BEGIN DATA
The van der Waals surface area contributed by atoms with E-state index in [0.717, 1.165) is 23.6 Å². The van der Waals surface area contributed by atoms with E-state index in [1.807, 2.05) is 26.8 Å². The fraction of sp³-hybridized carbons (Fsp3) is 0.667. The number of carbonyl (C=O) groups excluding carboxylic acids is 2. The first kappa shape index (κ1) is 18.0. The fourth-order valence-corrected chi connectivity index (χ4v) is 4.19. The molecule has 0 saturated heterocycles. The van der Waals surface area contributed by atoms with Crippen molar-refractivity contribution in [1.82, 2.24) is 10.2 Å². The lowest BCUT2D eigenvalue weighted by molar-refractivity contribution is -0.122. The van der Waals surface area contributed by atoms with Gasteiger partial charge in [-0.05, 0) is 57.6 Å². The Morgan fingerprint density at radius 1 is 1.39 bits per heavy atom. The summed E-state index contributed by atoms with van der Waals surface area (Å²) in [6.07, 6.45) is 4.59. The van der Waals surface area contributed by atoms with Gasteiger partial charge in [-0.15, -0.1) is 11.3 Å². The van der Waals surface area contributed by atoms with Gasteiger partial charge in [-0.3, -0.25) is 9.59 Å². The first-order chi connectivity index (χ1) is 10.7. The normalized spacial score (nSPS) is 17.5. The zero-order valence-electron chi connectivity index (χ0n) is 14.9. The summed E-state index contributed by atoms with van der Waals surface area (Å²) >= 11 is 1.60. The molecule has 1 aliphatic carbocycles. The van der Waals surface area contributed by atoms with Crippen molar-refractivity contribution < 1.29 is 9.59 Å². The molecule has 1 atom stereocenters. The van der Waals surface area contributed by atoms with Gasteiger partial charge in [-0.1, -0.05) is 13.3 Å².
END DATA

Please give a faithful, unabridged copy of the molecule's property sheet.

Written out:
The van der Waals surface area contributed by atoms with E-state index in [0.717, 1.165) is 23.6 Å². The van der Waals surface area contributed by atoms with E-state index in [1.807, 2.05) is 26.8 Å². The fraction of sp³-hybridized carbons (Fsp3) is 0.667. The number of carbonyl (C=O) groups excluding carboxylic acids is 2. The first kappa shape index (κ1) is 18.0. The fourth-order valence-corrected chi connectivity index (χ4v) is 4.19. The molecule has 0 saturated heterocycles. The van der Waals surface area contributed by atoms with Crippen molar-refractivity contribution in [1.82, 2.24) is 10.2 Å². The lowest BCUT2D eigenvalue weighted by molar-refractivity contribution is -0.122. The van der Waals surface area contributed by atoms with Gasteiger partial charge in [-0.05, 0) is 57.6 Å². The Morgan fingerprint density at radius 1 is 1.39 bits per heavy atom. The summed E-state index contributed by atoms with van der Waals surface area (Å²) in [6.07, 6.45) is 4.59. The van der Waals surface area contributed by atoms with Gasteiger partial charge in [-0.15, -0.1) is 11.3 Å². The van der Waals surface area contributed by atoms with Gasteiger partial charge in [-0.3, -0.25) is 9.59 Å². The first-order chi connectivity index (χ1) is 10.7. The normalized spacial score (nSPS) is 17.5. The zero-order valence-electron chi connectivity index (χ0n) is 14.9. The summed E-state index contributed by atoms with van der Waals surface area (Å²) >= 11 is 1.60. The molecule has 1 aliphatic carbocycles. The van der Waals surface area contributed by atoms with Crippen molar-refractivity contribution < 1.29 is 9.59 Å². The molecule has 1 atom stereocenters. The van der Waals surface area contributed by atoms with Gasteiger partial charge in [-0.1, -0.05) is 13.3 Å².